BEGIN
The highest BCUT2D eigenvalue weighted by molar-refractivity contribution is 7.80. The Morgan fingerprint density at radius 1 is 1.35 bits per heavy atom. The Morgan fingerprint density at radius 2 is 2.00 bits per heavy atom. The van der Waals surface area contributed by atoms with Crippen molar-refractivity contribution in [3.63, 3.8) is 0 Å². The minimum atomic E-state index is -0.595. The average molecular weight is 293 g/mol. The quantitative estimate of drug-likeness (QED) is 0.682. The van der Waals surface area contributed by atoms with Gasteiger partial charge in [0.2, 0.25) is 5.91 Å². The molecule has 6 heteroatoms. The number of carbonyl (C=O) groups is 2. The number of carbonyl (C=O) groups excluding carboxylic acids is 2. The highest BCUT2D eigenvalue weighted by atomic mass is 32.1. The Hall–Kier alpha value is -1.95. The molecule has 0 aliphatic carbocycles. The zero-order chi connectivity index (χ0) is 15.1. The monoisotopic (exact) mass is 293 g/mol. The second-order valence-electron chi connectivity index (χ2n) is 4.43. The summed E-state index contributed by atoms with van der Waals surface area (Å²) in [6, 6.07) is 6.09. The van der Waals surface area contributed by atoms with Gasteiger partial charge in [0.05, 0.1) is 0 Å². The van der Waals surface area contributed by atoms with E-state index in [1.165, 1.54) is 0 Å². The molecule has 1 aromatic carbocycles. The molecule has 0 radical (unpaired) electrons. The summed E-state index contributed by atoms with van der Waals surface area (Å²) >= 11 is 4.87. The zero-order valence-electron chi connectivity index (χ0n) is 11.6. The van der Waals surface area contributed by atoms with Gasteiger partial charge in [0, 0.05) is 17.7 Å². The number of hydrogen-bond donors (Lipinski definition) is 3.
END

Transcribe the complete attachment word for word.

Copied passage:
The highest BCUT2D eigenvalue weighted by molar-refractivity contribution is 7.80. The Morgan fingerprint density at radius 1 is 1.35 bits per heavy atom. The Morgan fingerprint density at radius 2 is 2.00 bits per heavy atom. The van der Waals surface area contributed by atoms with Crippen molar-refractivity contribution in [3.63, 3.8) is 0 Å². The minimum atomic E-state index is -0.595. The average molecular weight is 293 g/mol. The quantitative estimate of drug-likeness (QED) is 0.682. The van der Waals surface area contributed by atoms with Gasteiger partial charge in [0.2, 0.25) is 5.91 Å². The molecule has 6 heteroatoms. The number of carbonyl (C=O) groups is 2. The number of carbonyl (C=O) groups excluding carboxylic acids is 2. The highest BCUT2D eigenvalue weighted by atomic mass is 32.1. The Hall–Kier alpha value is -1.95. The molecule has 0 aliphatic carbocycles. The zero-order chi connectivity index (χ0) is 15.1. The monoisotopic (exact) mass is 293 g/mol. The second-order valence-electron chi connectivity index (χ2n) is 4.43. The summed E-state index contributed by atoms with van der Waals surface area (Å²) in [6, 6.07) is 6.09. The van der Waals surface area contributed by atoms with Gasteiger partial charge in [0.05, 0.1) is 0 Å². The van der Waals surface area contributed by atoms with E-state index in [1.165, 1.54) is 0 Å². The molecule has 1 aromatic carbocycles. The molecule has 0 radical (unpaired) electrons. The summed E-state index contributed by atoms with van der Waals surface area (Å²) >= 11 is 4.87. The zero-order valence-electron chi connectivity index (χ0n) is 11.6. The van der Waals surface area contributed by atoms with Gasteiger partial charge in [0, 0.05) is 17.7 Å². The number of hydrogen-bond donors (Lipinski definition) is 3.